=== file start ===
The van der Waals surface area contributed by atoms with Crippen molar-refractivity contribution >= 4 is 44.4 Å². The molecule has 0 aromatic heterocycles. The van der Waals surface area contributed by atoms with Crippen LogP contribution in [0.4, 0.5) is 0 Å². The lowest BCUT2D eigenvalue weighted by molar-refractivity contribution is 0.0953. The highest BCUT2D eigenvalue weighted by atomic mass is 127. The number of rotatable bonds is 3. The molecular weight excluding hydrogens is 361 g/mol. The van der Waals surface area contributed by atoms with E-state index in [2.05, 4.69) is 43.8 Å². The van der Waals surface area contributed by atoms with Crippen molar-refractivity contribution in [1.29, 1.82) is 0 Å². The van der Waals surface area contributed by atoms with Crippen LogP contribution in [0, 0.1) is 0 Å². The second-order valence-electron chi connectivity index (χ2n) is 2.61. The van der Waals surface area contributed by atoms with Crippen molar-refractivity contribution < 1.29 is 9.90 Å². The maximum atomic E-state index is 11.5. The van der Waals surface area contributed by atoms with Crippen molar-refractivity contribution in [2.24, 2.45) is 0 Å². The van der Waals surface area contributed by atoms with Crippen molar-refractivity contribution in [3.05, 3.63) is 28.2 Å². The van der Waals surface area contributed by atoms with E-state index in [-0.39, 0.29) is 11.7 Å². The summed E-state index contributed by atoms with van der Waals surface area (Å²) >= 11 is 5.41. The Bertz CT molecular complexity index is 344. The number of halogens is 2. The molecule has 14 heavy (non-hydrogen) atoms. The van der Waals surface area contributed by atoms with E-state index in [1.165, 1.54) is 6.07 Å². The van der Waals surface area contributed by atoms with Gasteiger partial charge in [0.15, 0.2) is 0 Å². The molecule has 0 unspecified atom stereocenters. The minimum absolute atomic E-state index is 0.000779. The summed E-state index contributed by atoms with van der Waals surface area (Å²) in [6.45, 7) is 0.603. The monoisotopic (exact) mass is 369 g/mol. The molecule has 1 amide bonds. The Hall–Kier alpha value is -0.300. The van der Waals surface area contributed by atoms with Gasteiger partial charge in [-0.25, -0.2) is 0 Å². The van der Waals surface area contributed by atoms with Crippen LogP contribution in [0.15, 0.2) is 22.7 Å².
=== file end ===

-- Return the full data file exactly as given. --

The van der Waals surface area contributed by atoms with Crippen molar-refractivity contribution >= 4 is 44.4 Å². The molecule has 0 aromatic heterocycles. The van der Waals surface area contributed by atoms with Crippen LogP contribution in [0.4, 0.5) is 0 Å². The lowest BCUT2D eigenvalue weighted by molar-refractivity contribution is 0.0953. The highest BCUT2D eigenvalue weighted by atomic mass is 127. The number of rotatable bonds is 3. The molecular weight excluding hydrogens is 361 g/mol. The van der Waals surface area contributed by atoms with E-state index in [2.05, 4.69) is 43.8 Å². The van der Waals surface area contributed by atoms with Crippen molar-refractivity contribution in [1.29, 1.82) is 0 Å². The van der Waals surface area contributed by atoms with Crippen LogP contribution in [0, 0.1) is 0 Å². The second-order valence-electron chi connectivity index (χ2n) is 2.61. The van der Waals surface area contributed by atoms with Crippen molar-refractivity contribution < 1.29 is 9.90 Å². The maximum atomic E-state index is 11.5. The van der Waals surface area contributed by atoms with Crippen molar-refractivity contribution in [2.24, 2.45) is 0 Å². The van der Waals surface area contributed by atoms with Crippen molar-refractivity contribution in [3.05, 3.63) is 28.2 Å². The van der Waals surface area contributed by atoms with E-state index in [-0.39, 0.29) is 11.7 Å². The summed E-state index contributed by atoms with van der Waals surface area (Å²) >= 11 is 5.41. The Bertz CT molecular complexity index is 344. The number of halogens is 2. The molecule has 14 heavy (non-hydrogen) atoms. The van der Waals surface area contributed by atoms with E-state index in [1.165, 1.54) is 6.07 Å². The van der Waals surface area contributed by atoms with Gasteiger partial charge in [0.15, 0.2) is 0 Å². The molecule has 0 unspecified atom stereocenters. The minimum absolute atomic E-state index is 0.000779. The summed E-state index contributed by atoms with van der Waals surface area (Å²) in [6.45, 7) is 0.603. The monoisotopic (exact) mass is 369 g/mol. The molecule has 1 amide bonds. The Hall–Kier alpha value is -0.300. The van der Waals surface area contributed by atoms with Gasteiger partial charge in [-0.25, -0.2) is 0 Å². The van der Waals surface area contributed by atoms with Crippen LogP contribution in [0.15, 0.2) is 22.7 Å².